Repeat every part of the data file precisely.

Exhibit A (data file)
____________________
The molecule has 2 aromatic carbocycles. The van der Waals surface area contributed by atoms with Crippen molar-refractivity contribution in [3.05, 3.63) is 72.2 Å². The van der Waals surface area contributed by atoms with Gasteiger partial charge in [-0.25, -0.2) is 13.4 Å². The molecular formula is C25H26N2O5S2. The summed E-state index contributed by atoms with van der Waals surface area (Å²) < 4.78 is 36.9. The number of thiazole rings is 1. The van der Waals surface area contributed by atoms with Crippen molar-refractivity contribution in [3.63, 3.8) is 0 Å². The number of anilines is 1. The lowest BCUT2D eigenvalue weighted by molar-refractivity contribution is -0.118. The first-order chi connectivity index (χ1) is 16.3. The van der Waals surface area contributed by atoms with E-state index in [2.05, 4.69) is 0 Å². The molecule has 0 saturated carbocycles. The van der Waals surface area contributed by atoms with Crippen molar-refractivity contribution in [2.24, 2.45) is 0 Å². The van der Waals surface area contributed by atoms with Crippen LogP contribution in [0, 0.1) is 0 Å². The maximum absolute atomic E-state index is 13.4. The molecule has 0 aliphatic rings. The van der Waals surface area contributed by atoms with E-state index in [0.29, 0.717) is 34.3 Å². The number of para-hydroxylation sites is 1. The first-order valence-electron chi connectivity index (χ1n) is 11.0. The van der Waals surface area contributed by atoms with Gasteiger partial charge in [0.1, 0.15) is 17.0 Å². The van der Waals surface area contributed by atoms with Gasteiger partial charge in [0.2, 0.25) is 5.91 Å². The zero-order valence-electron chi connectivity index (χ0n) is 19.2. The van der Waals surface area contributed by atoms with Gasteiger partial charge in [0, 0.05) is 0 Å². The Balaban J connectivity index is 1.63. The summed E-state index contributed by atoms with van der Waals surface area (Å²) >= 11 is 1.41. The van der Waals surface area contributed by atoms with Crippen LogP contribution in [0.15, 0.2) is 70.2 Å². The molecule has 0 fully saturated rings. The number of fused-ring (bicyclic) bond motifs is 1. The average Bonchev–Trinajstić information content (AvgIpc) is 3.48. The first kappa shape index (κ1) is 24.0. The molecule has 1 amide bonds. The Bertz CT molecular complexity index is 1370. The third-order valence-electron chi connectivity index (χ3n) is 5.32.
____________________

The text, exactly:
The molecule has 2 aromatic carbocycles. The van der Waals surface area contributed by atoms with Crippen molar-refractivity contribution in [3.05, 3.63) is 72.2 Å². The van der Waals surface area contributed by atoms with Gasteiger partial charge in [-0.25, -0.2) is 13.4 Å². The molecular formula is C25H26N2O5S2. The summed E-state index contributed by atoms with van der Waals surface area (Å²) < 4.78 is 36.9. The number of thiazole rings is 1. The van der Waals surface area contributed by atoms with Crippen molar-refractivity contribution in [3.63, 3.8) is 0 Å². The number of anilines is 1. The lowest BCUT2D eigenvalue weighted by molar-refractivity contribution is -0.118. The first-order chi connectivity index (χ1) is 16.3. The van der Waals surface area contributed by atoms with E-state index in [2.05, 4.69) is 0 Å². The molecule has 0 saturated carbocycles. The van der Waals surface area contributed by atoms with Crippen molar-refractivity contribution in [2.24, 2.45) is 0 Å². The van der Waals surface area contributed by atoms with Crippen LogP contribution in [0, 0.1) is 0 Å². The maximum absolute atomic E-state index is 13.4. The molecule has 0 aliphatic rings. The van der Waals surface area contributed by atoms with E-state index in [0.29, 0.717) is 34.3 Å². The number of para-hydroxylation sites is 1. The first-order valence-electron chi connectivity index (χ1n) is 11.0. The van der Waals surface area contributed by atoms with Gasteiger partial charge in [0.1, 0.15) is 17.0 Å². The van der Waals surface area contributed by atoms with Gasteiger partial charge in [0.2, 0.25) is 5.91 Å². The zero-order valence-electron chi connectivity index (χ0n) is 19.2. The van der Waals surface area contributed by atoms with Gasteiger partial charge in [0, 0.05) is 0 Å². The Balaban J connectivity index is 1.63. The summed E-state index contributed by atoms with van der Waals surface area (Å²) >= 11 is 1.41. The van der Waals surface area contributed by atoms with Crippen LogP contribution in [0.15, 0.2) is 70.2 Å². The molecule has 0 fully saturated rings. The number of fused-ring (bicyclic) bond motifs is 1. The average Bonchev–Trinajstić information content (AvgIpc) is 3.48. The first kappa shape index (κ1) is 24.0. The molecule has 1 amide bonds. The Bertz CT molecular complexity index is 1370. The third-order valence-electron chi connectivity index (χ3n) is 5.32.